In 1991, Hester Tribble, a social worker and graduate of the former Sacred Heart College, approached the Sisters of Mercy regarding her dream to serve the homeless. The Sisters of Mercy agreed to help her by forming an active board and allowing the use of an empty building on the grounds of the former college. When Ms. Tribble was unable to continue, the Sisters of Mercy adopted the ministry which opened in November, 1992. They named it Catherine’s House in honor of their foundress, Catherine McAuley of Dublin, Ireland.

As a transitional home, Catherine’s House welcomes women and their children who would otherwise be homeless due to circumstances such as domestic violence, unemployment/underemployment, shortage of affordable housing, unexpected tragedies, and lack of support network.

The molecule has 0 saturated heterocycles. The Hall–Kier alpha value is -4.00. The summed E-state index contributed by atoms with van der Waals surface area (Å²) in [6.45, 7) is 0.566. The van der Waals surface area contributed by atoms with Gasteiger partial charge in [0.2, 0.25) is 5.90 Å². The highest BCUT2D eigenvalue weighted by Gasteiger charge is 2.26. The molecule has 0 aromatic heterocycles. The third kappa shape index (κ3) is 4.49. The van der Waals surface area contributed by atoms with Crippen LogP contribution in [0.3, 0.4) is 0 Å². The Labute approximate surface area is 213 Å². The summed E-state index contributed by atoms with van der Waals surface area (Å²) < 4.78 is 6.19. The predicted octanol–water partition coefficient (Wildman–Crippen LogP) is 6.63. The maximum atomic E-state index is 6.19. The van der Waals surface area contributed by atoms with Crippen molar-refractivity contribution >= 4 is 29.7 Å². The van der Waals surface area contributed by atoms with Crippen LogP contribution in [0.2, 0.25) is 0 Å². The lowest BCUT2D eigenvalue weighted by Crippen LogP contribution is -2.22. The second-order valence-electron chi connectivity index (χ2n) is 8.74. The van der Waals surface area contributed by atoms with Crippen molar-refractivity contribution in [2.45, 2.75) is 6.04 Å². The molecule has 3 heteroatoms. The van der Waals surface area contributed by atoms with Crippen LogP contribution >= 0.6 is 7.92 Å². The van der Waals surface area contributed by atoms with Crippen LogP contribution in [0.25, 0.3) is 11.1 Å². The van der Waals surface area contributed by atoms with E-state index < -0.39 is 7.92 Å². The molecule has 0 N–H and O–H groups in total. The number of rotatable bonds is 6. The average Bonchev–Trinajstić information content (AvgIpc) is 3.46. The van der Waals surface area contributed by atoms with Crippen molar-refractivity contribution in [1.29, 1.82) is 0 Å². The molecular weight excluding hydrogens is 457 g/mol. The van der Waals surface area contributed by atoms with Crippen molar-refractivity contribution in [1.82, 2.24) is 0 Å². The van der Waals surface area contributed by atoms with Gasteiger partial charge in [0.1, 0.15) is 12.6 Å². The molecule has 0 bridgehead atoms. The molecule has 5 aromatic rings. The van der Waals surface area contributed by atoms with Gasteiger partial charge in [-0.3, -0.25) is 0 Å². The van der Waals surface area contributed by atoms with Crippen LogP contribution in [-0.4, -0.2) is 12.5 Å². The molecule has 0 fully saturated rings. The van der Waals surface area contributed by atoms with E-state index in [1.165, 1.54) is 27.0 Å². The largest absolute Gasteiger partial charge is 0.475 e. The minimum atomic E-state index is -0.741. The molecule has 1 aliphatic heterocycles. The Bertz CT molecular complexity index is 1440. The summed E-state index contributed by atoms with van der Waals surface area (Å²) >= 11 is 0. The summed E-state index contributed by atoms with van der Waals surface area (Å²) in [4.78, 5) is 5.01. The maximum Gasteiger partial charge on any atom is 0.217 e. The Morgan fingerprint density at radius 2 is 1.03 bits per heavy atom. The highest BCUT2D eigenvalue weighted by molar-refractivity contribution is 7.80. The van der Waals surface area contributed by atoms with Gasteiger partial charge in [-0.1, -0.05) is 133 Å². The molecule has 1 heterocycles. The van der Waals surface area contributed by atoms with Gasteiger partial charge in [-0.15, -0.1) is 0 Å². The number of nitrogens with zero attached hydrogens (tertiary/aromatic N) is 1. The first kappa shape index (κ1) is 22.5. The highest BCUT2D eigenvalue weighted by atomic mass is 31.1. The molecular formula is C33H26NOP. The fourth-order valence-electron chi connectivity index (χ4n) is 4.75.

Residents at Catherine’s House have varying experiences, histories, and needs. During their stay, each woman participates in an individualized 4-6 month program that includes case management, individual and group counseling, and a focus on emotional wellness. While Catherine’s House meets the basic needs of our residents, our greatest impact is empowering women to become self-sufficient so that upon completing the program, the cycle of homelessness ends.

Catherine’s House serves women and children from a multi-county area in North and South Carolina, with the majority of residents from Mecklenburg and Gaston Counties. Catherine’s House serves 75-100 women and children annually, and has served over 2,350 women and children since 1992.

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